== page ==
Is Anybody There?
Much as Gran Torino provided a dignified swansong for Clint Eastwood’s popular tough guy persona, John Intermission Crowley’s new film draws on the reservoir of affection that several generations harbour for Michael Caine.
Caine plays Clarence, a suicidal magician struggling to cope with life after the death of his wife. After moving into a drab seaside-town retirement home owned by David Morrissey and Anne Marie Duff, Clarence is befriended by their ten-year old son Edward (Bill Milner), a day dreaming malcontent with a fascination for all things supernatural. Somewhere between the magic Clarence practices and the grim realities of life in the home, an unlikely friendship teaches Edward about life’s hard truths, notably through a shocking incident during which one of Clarence’s tricks goes violently wrong.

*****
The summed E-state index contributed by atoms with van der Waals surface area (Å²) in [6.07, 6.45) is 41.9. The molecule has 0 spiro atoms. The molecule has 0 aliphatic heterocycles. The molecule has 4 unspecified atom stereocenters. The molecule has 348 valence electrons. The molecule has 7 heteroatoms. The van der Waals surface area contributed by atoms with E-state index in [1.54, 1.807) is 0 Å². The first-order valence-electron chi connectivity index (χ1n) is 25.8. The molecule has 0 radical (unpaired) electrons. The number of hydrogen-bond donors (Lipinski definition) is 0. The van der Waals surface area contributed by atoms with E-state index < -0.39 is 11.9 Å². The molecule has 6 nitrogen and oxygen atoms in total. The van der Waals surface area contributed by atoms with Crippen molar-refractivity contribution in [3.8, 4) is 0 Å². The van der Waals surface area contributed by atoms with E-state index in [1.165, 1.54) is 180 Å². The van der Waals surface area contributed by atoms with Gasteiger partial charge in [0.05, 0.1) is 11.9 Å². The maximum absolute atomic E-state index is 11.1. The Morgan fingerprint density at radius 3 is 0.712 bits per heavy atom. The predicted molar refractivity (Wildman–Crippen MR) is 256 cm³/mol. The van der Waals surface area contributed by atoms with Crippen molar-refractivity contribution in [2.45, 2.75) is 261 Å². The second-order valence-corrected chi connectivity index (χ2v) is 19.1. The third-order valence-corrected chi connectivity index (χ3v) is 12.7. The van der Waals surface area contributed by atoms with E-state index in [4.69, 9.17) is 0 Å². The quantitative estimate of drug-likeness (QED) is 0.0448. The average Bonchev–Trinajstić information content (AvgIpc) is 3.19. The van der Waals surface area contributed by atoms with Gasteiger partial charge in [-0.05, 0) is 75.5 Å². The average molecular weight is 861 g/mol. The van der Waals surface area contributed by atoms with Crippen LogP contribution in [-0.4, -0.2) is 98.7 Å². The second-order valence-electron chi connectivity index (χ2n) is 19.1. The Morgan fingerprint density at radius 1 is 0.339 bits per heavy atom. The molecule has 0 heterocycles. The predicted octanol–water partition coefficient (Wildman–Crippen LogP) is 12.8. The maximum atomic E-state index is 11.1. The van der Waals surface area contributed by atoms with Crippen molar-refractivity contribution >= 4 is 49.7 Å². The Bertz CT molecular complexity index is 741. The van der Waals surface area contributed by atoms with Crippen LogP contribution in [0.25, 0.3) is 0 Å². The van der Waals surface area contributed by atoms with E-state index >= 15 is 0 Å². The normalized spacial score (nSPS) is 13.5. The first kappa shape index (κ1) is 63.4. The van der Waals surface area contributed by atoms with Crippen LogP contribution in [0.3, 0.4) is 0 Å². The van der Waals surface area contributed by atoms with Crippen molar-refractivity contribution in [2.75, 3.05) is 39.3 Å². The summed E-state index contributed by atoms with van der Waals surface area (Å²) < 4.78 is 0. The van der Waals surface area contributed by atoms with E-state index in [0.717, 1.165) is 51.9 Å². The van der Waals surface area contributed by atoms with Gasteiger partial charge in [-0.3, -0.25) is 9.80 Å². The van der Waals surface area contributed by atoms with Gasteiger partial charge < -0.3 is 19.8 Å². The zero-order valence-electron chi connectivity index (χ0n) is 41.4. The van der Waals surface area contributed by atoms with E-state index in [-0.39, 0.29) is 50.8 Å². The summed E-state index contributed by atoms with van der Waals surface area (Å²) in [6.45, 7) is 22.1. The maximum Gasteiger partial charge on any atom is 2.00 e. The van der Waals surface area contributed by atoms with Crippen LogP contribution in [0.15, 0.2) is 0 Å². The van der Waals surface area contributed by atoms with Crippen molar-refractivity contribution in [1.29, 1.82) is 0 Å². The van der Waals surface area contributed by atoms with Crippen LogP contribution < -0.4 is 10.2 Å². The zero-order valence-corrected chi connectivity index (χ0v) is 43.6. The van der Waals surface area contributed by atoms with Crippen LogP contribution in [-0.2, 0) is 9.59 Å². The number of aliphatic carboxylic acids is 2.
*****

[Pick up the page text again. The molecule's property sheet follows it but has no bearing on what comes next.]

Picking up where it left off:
Crowley’s film makes a good companion piece to Garth Jennings’ Son of Rambow, and not just because both films feature Milner coming of age in a 1980’s retirement home. Where Jennings focuses on the charming naiveté of youth, Peter Harness’ script considers the cocksure charm of the worldly, with Caine skillfully underplaying a potentially mawkish role in a way that avoids obvious sentimentality. Veterans Rosemary Harris, Peter Vaughn, Sylvia Syms and Leslie Phillips all contribute in minor roles, but this is Caine’s turn in the spotlight.
Selected release from Fri 1 May.